Buy a Business

By - 2011

I hope nobody reads this page and then runs out to buy a business. There is a lot more to know than what will be presented here. Consider this a very brief overview of what it means to buy a small business, and why it may make more sense than trying to start one.

Let's address that last question first. You may be aware that most businesses fail within a few years. It is especially risky to start a non-franchise restaurant, but starting any business is a gamble. Even if you succeed it can take a few years to get past break-even and then to finally make a living. This is not an argument against trying, but it points out why buying an existing small business can be a smart move: You are buying an instant stream of income.

I just checked out Denver, Colorado on a website that lists businesses for sale. Here are some examples of what I saw:

Flower shop; Price: $39,000; Cash flow: $25,000

Home Medical Equipment Sales; Price: $42,000 Cash flow: $34,000

Hair Salon; Price: $80,000 Cash flow: $56,000

Bread Route; Price: $115,000 Cash flow: $62,000

Coin Laundry; Price: $135,000 Cash flow: $30,000

Liquor Store; Price: $130,000 Cash flow: $54,000

Those were a few of the businesses for sale at the low end in terms of price and cash flow. Others were selling for hundreds of thousands of dollars, and a few were in the millions.

You might see a business that appeals to you on this short list. I like that hair salon because of the cash flow in relation to the price, for example. Now, if I even knew how to cut hair, it could take a few years to build a business up to that level--if I succeeded. But if I have $80,000 to buy the salon I can immediately have an income of $56,000 annually. Even you had to finance much of the sale and so had $10,000 in loan payments, you would have $46,000 in income, and more once the loan was paid. You can see the appeal of buying versus trying to build a business.

As for myself, since I do not cut hair and don't want to be at a salon all day, my goal would be to find a manager for the business, perhaps one of the current employees. If I was able to keep the additional labor cost to $30,000 or so, I would still be making $26,000 on an investment of just $80,000--not a bad return!

Keep in mind that if the income a business provides is too low, and the current owner is supplying some or all of the labor, you are essentially just buying a job. It might be a job you like and it might pay enough, but it's still a job. If you want to make more money your goal is to either buy a business that you can afford to staff, or one that you plan to grow to that level.

The liquor store in the example above is open 84 hours weekly and there are no employees. A couple could manage that (a husband and wife do now), but that's a lot of hours for the pay. It would take at least $40,000 annually to hire enough help to cover those hours if you wanted a more hands-off approach, which would bring the annual cash flow down to $16,000. I would want to see a lot of potential for growth to be interested in that one.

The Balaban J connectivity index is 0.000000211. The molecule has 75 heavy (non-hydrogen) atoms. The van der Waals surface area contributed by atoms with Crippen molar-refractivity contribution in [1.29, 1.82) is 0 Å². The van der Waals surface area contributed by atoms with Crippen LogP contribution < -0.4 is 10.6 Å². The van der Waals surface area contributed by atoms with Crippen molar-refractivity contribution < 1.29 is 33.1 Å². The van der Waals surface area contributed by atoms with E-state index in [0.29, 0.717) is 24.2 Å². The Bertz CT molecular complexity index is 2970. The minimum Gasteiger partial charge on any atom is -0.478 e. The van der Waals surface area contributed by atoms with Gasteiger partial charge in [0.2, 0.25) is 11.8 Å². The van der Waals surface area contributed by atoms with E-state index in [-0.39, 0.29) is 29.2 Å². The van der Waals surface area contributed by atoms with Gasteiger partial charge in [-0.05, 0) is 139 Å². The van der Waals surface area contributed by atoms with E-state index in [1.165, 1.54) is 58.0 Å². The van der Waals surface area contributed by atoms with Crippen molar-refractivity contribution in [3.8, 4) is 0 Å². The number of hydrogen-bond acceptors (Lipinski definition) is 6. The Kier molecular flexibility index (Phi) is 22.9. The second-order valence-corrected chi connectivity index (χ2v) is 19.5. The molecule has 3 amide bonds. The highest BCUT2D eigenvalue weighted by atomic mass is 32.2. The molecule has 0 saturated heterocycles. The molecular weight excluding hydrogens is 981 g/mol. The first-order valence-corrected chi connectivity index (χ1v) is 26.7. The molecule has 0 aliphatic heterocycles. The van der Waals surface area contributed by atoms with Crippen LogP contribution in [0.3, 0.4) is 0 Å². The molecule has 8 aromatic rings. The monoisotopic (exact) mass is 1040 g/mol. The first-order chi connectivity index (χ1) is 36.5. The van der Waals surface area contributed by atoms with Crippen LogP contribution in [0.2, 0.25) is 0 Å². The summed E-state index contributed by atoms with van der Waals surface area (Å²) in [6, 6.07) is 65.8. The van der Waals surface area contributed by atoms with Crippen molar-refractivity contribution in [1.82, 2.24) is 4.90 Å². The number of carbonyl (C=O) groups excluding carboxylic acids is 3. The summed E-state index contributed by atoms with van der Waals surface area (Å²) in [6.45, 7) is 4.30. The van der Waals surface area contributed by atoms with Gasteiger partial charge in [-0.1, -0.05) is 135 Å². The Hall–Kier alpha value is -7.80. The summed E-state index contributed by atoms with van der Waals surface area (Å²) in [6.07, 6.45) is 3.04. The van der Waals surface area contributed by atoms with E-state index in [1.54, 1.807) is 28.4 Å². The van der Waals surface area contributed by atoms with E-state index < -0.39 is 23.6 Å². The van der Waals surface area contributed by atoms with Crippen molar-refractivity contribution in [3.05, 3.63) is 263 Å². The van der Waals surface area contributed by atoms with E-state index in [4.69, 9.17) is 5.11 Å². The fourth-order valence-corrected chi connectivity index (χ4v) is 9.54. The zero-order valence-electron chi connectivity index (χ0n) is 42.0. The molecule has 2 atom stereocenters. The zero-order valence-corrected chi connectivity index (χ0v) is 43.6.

Don't think you need to have a lot of money to buy a business. It definitely helps, but it is possible to finance up to 80% of the purchase price with a bank loan guaranteed by the SBA (Small Business Administration). It is also very common for sellers to offer some financing. And i you keep your eyes open and are ready to act, there are sometimes inexpensive opportunities to be found. I know a couple who had a shipping business essentially given to them (the owner wanted to do other things and just required them to take over the lease).

Of course, you will want to do a lot of studying before you go out and buy a business. Read a couple books on the subject, talk to business owners, look at what is selling and for how much, and prepare your finances. You will also need to have a lawyer review any contract you sign, and an accountant to help you decipher the books before you buy.

How Much Can You Make?

This obviously depends on what kind of business you buy.

Ways to Make More | Related Opportunities | Tips

Businesses are largely valued according to the cash flow they produce, so if you can buy cheap and build the profitability, you can sell for a big gain--and then repeat the process. Buying and selling businesses can be very lucrative.

Qualifications / Requirements

You need to get educated and have some money to invest.

First Steps

Read a few books and articles. Look at what's for sale in your area. Prepare a checklist of what you want in a business, and another for all the questions you need to ask of sellers. Contact a business broker for help finding the right business.


The Complete Guide to Buying a Business, by Fred Steingold - This book has had good reviews.

SCORE - This is a nonprofit association that offers free help to entrepreneurs and small businesses.

BizBuySell - A great place to start if you want to buy a business or get educated about prices and what's out there.

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